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Lung Cancer. 2018 Aug;122:187-191. doi: 10.1016/j.lungcan.2018.06.019. Epub 2018 Jun 15.

Synchronous primary lung adenocarcinomas harboring distinct MET Exon 14 splice site mutations.

Author information

1
Department of Medicine, Division of Oncology, Stanford University School of Medicine, Stanford, CA, United States.
2
Department of Pathology, Stanford University School of Medicine, Stanford, CA, United States.
3
Department of Radiology, Stanford University School of Medicine, Stanford, CA, United States.
4
Department of Cardiothoracic Surgery, Stanford University School of Medicine, Stanford, CA, United States.
5
Department of Medicine, Division of Oncology, Stanford University School of Medicine, Stanford, CA, United States. Electronic address: jwneal@stanford.edu.

Abstract

When a patient is found to have multiple lung tumors, distinguishing whether they represent metastatic nodules or separate primary cancers is crucial for staging and therapy. We report the case of a 79-year-old patient with two surgically resected synchronous left upper lobe adenocarcinomas initially pathologically staged as T3 (IIB), indicating adjuvant chemotherapy should be recommended. However, the tumors appeared radiographically distinct, so next-generation sequencing was performed on each nodule. Each tumor harbored a different mesenchymal-to-epithelial transition (MET) exon 14 skipping mutation, an emerging targetable mutation, suggestive of distinct clonality. While the in frame protein deletion was the same in each tumor, the nucleotide base substitutions were different. Thus, the patient was down-staged to having two separate IA tumors, spared of adjuvant chemotherapy, and routine surveillance was recommended. This case highlights the utility of using molecular analysis in diagnosing and treating multifocal lung tumors, and the process of convergent molecular evolution toward a common oncogenic driver mutation. This is the first case of multiple synchronous lung tumors each harboring a distinct MET exon 14 splice site mutation.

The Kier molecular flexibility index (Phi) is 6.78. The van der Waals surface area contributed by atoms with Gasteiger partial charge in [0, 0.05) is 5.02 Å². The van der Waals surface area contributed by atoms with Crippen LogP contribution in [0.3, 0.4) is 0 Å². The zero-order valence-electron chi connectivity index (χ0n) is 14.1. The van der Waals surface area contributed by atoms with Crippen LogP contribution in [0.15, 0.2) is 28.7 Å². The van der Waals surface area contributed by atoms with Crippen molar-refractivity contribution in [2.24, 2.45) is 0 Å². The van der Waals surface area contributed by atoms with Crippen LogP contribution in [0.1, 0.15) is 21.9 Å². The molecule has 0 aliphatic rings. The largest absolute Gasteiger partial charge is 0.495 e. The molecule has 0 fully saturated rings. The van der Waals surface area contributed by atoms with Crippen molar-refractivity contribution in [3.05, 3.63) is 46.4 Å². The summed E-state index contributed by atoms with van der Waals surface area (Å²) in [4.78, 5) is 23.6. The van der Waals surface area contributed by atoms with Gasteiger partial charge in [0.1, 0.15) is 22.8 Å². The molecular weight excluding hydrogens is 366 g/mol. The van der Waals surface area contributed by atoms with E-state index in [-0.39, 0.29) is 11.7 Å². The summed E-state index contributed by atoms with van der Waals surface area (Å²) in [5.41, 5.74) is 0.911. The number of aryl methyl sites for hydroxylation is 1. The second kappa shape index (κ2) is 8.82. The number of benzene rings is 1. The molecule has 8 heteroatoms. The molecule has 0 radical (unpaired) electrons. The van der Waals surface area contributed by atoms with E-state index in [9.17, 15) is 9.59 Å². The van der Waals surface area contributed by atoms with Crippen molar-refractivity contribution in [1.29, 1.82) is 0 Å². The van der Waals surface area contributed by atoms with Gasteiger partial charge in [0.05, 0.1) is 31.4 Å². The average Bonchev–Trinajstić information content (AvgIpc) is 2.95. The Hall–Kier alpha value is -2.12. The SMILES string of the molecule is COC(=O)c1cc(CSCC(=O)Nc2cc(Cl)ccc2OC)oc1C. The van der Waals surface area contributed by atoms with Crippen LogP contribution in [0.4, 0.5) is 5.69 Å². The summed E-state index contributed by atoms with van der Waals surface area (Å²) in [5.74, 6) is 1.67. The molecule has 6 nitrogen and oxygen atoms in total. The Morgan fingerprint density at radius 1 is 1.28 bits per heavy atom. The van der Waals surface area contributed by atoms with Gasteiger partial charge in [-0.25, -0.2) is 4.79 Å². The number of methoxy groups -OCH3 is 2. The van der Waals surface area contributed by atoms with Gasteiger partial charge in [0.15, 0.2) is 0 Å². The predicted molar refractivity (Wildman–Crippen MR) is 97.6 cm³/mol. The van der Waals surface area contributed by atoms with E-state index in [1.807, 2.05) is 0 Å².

KEYWORDS:

MET exon 14; Multiple synchronous primary lung cancers; Next generation sequencing; Subsolid pulmonary nodule; Tumor evolution

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